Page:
Jan Vermeer van Delft:
Picture "The Music Lesson" (1662/64) in museum framing

Images

Jan Vermeer van Delft:
Picture "The Music Lesson" (1662/64) in museum framing

Details

https://www.arsmundi.com/en/artwork/music-lesson-jan-vermeer-715453.R1.html
$ 567,35 (498,00 EUR)

incl. VAT plus Shipping

Product Actions

Add to cart options
Order-nr. IN-715453.R1
delivery time: ship immediately

Short description

Ars mundi exclusive edition | Limited, 499 exemplars | Serially numbered | Certificate | Reproduction, giclée on canvas | Wedge frame | Museum framing | Format 65 x 76 cm

https://www.arsmundi.com/

Jan Vermeer van Delft: Picture "The Music Lesson" (1662/64) in museum framing

"Musica letitiae comes medicina dolorum" (Music is the companion of cheerfulness and balsam for pain) is written on the instrument. It is however undecided if this is only about music: The lady making music is only apparently totally absorbed by her play. Unlike her view from behind, her mirror reflection betrays the fact that her interest is attracted also by the gentleman staying by the virginal. Original: Oil on canvas, Royal Collection, H.M. Queen Elizabeth II. 

Brilliant reproduction in fine art giclée technique directly on real art canvas, stretched on a wedge frame. Limited edition 499 exemplars, with backside numbering and certificate. Framed in hand-made genuine wood museum framing with metallic foil gilding. Format 65 x 76 cm. Exclusively at ars mundi.

Read more
Jan Vermeer is one of the most important Dutch painters of the Baroque period. The data in the life of the Dutch painter of genre based on the baptism at 31.10.1632 in Delft and his local burial at the 15.12.1675. Since there was no school of painting in Delft at that time, the son of a silk Weaver, art dealer and innkeeper received technical training. Inclusion in the Delft Guild of Saint Luke 1650 testify to for his work as a painter. Today, only 37 paintings by his hand are yet known. Thematically, he focused on the genre painting, because in his Œuvre there are only a few portraits or religious pictures.

Quiet, security and peace of mind broadcast the views of the interior. With subtle colour harmonies and subtle shadows was the Delft painter to achieve these effects. In addition, he was a master of the shortened perspective. The genre paintings show little figurine-scenes which often attributed to a vivid symbol content.

Emphasized is Vermeer's Delft Cityscape from 1661, demonstrates the naturalism of high master ship. Besides, was "The Girl with a Pearl Earring" the epitome of beauty and grace. For the painter, it was a challenge to bring the viewer into contact with the model. Cleverly makes eye contact Young woman connects, but simultaneously achieved through the body back facing away distance. Rightly seen many generations of art lovers of the extraordinary expression of the image have been fascinated.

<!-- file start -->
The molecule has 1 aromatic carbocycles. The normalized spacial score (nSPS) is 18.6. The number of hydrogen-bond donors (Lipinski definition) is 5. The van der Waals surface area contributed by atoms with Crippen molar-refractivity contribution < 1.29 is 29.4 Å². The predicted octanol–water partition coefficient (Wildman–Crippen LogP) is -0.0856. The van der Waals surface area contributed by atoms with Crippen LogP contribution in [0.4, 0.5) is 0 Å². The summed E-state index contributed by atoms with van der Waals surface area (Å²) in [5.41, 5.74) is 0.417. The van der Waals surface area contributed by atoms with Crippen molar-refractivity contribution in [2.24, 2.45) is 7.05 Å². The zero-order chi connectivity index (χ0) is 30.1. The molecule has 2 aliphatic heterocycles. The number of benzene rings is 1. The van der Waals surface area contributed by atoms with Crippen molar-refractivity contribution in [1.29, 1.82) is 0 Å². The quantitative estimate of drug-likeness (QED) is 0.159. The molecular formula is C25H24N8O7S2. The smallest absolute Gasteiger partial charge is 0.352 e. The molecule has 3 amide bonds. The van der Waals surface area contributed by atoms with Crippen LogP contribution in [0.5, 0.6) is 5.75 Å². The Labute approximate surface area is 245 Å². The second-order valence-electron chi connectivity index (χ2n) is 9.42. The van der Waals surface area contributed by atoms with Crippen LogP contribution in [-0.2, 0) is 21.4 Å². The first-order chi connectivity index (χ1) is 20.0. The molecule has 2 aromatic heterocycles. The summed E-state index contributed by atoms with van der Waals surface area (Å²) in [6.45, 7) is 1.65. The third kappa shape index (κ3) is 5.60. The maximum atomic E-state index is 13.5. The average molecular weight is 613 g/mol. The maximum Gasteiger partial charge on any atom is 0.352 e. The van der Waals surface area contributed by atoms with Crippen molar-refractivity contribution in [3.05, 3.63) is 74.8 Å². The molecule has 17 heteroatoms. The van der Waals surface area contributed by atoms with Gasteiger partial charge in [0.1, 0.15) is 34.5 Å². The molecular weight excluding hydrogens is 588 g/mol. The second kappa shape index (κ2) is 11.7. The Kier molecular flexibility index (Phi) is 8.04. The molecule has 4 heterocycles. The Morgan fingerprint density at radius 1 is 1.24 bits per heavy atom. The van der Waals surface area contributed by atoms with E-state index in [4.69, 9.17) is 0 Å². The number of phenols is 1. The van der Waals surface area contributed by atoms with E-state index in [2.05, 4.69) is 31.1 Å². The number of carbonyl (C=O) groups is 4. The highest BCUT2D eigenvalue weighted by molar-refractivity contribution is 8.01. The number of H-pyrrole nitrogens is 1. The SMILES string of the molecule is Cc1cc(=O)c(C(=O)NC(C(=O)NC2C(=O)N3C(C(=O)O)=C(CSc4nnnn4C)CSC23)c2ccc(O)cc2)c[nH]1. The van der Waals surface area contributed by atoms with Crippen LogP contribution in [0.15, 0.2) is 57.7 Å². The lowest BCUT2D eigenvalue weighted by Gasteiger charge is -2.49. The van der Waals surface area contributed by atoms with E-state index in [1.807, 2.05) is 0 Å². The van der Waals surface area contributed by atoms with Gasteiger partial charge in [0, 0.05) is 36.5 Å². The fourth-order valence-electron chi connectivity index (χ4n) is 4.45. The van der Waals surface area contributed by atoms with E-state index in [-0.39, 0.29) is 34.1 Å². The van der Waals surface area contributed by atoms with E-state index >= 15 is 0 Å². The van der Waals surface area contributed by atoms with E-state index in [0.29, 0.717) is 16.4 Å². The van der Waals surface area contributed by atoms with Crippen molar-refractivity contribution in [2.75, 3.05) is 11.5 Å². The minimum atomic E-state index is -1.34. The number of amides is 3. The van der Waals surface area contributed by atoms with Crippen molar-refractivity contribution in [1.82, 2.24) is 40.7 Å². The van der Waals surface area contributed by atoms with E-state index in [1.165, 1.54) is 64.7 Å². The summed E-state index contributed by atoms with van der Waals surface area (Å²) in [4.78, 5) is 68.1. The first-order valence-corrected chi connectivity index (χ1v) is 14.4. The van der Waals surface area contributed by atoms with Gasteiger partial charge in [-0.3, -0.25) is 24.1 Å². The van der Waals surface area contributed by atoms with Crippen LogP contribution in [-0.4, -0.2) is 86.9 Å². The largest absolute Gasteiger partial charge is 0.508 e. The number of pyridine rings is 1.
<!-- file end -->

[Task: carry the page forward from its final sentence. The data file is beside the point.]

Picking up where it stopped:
Vermeer was seeking perfection in his paintings, so often just four pictures were taken in the year. The father of eleven children had therefore also opposed to fight financial emergency, which grew in the last years of his life. Already after his death Jan Vermeer fell into oblivion. Not until the middle of the 19th century he learned again to appreciate the quality of his images.

Graphic or sculpture edition that was initiated by ars mundi and is available only at ars mundi or at distribution partner licensed by ars mundi.

Giclée = derived from the French verb gicler meaning "to squirt, spray".

Giclée method is a digital printing process. It is a high-resolution, large-format printout on an inkjet printer with special different coloured or pigment-based inks (usually six to twelve). The colours are light-fast, that is, resistant to harmful UV light. They have a high richness of nuance, contrast and saturation.

The Giclée process is suitable for real art canvas, handmade and watercolor paper and for silk.

Representation of typical scenes of daily life in painting, which can distinguish between peasant, bourgeois and courtly themes.

The genre reached its peak and immense popularity in the Dutch painting of the 17th century. In the 18th century, especially in France, the courtly and gallant painting comes to the fore while in Germany the bourgeois character was emphasised.

Epochal term for the art of the 17th century. Baroque art style that emanated from Rome in 1600 permeated fine arts, literature and music practically all over Europe within a very short time and lasted until 1770 in the fine arts. The last phase is generally characterized by the rococo.

Characteristic features include: the pulsating movement of all forms, the abolition of boundaries between architecture, painting and sculpture, that resulted in typical for the era synthesis of the arts, and especially in specific handling of light, which became an important artistic component. The subordination of the part to the whole led to the emergence of a single and, at the same time, dynamic space, which comes into full effect in the magnificent buildings of its time.

The Baroque art, with its tendency towards greatness, magnificence and rushing abundance clearly reflects the desire for representation, which was a concern of secular and ecclesiastical, especially Catholic customers strengthened through Counter-Reformation of that time. In painting, characteristic features of the Baroque, are manifested in the altar and ceiling painting, history and portrait.

The area of the sculpture is typically represented by such artists as Anthony van Dyck, Peter Paul Rubens, Gian Lorenzo Bernini and others.

Related links:
Rococo

Last Visited